We are pleased to participate in the A to Z Blog Challenge (http://www.a-to-zchallenge.com/). The Story Crossroads theme for this year is Kindness Across Cultures: Stories to Prove We Care. Each post highlights present-day and folktale examples.
Damascus is also known as the City of Jasmine. The Romans had commented on the sweet aroma of jasmine on the air. Although today the scent of gunpowder and blood are stronger, deep down this land yearns and provides moments of kindness. The Syrian flag and colors picture here was taken by Steve Evans. He has granted permission for Story Crossroads to use this image.
Present-Day Devotion & Delight
Sean McLachlan reflected to the time when he had some smiles and tea with a Bedouin in Damascus. The Bedouin never charged for the tea and listened despite the foreigner not knowing much Arabic. Learn more of this instant friendship that will always be treasured in the piece “The Way of Kindness: Bedouin Hospitality in Damascus”: https://www.aol.com/2013/09/25/way-kindness-bedouin-hospitality-damascus/.
Past Devotion & Delight (Folktale)
This Syrian folktale can be found in the book “The Power of Song And Other Sephardic Tales” by Rita Roth, published by The Jewish Publication Society. The story happens to be the same one in the title…”The Power of Song.”
Here is a summary:
The King and all the kingdom rejoices when the Prince is born. Seven years later, the people discover that although they love the Prince’s kindness and calm temperament, they worry when the Prince cannot learn the alphabet (Alef Bet). The Prince is unable to read the Torah. The King sends for sages to teach the Prince. Each sage has a different technique–from removing distractions to learning alongside other children to being outside to be taught. Each time, the sage says that the Prince is incapable of learning. This angers and saddens the King. One day, the King took a ride to shake his mind of sorrow. He came upon a Beggar with a shining face. In, Jewish culture, this refers to Elijah in disguise seeking to help those who are good. The Beggar asked the King why he was sad. The King shared everything, and the Beggar promised the Prince will learn to read through song. The King laughed. Word spread and a Songster arrived at the castle. The Songster sings with such skill and emotion that the King is moved. The King wished to repay the Songster. The Songster only wished to meet the Prince for he felt he knew how to teach the Prince to read. They met, and the Songster only spoke through song to the Prince. Eventually, the Prince could work out rhythm and sang back. The songs evolved from words to sentences that used the names and sounds of the alphabet. Finally, the Prince read the Torah through singing it. The King and the kingdom rejoiced. The King looked to thank the Songster, but the Songster disappeared. The Prince remained a kind man throughout his life.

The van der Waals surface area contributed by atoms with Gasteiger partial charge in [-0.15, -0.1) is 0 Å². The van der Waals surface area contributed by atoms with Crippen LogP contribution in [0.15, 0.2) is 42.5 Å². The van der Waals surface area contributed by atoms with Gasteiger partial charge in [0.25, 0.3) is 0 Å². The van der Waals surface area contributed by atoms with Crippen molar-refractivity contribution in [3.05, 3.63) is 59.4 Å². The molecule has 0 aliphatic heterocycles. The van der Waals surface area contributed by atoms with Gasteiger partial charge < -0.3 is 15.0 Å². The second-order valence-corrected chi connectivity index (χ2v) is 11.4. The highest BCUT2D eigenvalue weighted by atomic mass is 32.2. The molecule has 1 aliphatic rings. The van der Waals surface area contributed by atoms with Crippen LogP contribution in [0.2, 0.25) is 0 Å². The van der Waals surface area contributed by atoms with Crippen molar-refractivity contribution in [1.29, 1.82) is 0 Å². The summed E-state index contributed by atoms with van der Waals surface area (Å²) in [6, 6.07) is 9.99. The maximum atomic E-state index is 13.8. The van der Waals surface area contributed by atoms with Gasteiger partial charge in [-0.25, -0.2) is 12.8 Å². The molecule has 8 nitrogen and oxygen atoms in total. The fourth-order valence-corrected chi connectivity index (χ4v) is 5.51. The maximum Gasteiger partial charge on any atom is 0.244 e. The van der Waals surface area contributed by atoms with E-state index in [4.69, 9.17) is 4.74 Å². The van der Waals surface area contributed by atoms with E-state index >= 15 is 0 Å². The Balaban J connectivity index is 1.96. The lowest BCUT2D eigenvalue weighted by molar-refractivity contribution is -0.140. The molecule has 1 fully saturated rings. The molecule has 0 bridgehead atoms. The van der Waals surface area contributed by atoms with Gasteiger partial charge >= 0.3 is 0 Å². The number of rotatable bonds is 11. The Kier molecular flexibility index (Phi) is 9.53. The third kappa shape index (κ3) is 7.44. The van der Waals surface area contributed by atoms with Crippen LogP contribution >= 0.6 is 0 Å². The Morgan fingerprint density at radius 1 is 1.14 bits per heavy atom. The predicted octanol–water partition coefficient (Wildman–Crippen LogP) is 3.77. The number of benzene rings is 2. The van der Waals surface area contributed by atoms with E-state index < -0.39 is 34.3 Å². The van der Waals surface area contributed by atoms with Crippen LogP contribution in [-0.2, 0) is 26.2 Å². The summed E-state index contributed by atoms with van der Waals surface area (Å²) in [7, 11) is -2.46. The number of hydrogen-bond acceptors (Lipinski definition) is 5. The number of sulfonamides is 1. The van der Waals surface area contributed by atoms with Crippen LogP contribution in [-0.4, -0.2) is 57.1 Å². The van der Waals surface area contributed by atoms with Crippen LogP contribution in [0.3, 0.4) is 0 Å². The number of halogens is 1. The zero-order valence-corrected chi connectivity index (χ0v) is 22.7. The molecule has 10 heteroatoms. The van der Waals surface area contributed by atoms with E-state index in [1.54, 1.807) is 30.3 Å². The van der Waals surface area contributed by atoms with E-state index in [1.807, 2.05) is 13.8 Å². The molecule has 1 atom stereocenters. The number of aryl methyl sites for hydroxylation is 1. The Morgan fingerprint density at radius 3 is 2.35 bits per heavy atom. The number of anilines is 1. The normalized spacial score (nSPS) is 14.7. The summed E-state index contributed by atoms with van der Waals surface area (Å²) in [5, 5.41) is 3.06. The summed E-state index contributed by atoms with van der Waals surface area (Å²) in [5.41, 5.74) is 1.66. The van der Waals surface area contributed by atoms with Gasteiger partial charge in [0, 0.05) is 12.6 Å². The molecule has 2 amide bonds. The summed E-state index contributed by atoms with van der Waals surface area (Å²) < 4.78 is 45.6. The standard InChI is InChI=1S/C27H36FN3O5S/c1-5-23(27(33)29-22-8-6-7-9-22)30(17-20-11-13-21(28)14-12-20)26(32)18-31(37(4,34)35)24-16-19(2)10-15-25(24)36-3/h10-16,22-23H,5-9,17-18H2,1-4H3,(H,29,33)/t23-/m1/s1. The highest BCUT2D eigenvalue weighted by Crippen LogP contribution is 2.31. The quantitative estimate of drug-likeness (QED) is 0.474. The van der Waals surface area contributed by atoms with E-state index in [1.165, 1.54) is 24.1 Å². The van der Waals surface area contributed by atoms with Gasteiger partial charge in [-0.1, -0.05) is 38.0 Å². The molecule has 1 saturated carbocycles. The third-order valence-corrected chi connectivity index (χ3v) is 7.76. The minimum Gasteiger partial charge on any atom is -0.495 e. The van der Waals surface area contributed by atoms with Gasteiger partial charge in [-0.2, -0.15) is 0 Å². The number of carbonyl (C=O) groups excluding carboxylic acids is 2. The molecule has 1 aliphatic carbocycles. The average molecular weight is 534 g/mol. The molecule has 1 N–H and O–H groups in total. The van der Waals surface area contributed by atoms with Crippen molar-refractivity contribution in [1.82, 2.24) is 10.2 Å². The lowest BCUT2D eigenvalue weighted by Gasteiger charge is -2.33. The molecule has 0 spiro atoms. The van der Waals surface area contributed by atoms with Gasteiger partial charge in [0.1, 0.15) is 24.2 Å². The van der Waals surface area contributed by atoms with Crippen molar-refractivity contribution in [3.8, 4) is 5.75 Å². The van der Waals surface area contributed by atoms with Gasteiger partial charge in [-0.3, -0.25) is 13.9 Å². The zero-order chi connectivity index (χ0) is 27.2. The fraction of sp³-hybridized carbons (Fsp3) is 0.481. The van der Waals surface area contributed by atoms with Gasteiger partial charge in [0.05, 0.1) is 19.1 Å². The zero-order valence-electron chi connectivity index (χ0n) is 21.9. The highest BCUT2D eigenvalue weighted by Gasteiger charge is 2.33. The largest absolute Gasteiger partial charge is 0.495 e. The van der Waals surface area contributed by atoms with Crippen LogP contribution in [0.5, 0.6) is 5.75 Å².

Interesting Notes on Kindness
- The Prince is noted as being “sweet-tempered” and easily wins the love of the people
- The Beggar/Elijah showed kindness in listening to the King’s problems and providing hope even if the King did not realize it at the time
- The Songster/Elijah was devoted to the Prince and remained patient
- People could see the friendship grow between the Songster and the Prince, and the basis of friendship is kindness
- The Songster/Elijah disappeared to give the full delight between Father/Son, King/Prince
- The Prince continued as how he always was…a kind man
What stories of kindness do you know associated with Damascus or Syria? Anywhere in the world – past or present? Please share in the comments…or anything on your mind.
While you enjoy this blog, Story Crossroads has year-round offerings including the culminating Festival on May 23, 2018 (see schedule here: https://storycrossroads.com/2018-schedule/).
We thank our funders such as the National Endowment for the Arts, the Utah Division of Arts and Museums, the Western States Arts Federation, Utah Humanities, the City of Murray, the South Jordan Arts Council, Utah Valley University and many other individuals. Join us in the support by attending or donating or both! (Click here to donate or get tickets.)
5 thoughts on “D is for Damascus Devotion & Delight–A to Z Blog Challenge”
This made me think of teachers I have worked with through my life. I’ve worked in special education, and there are teachers who would do whatever it took to teach a child to read. Thank you for sharing! This is very new to me.
Melanie’s Stories: D is for Dear Hank and John
That is a beautiful way to look at this story. You’ll want to read the full version. Perhaps this book is in your local library?
Teach the way the kids can learn. Timeless wisdom. 🙂
The Multicolored Diary: Weird Things in Hungarian Folktales
Anything in the realm of patience is timeless! 🙂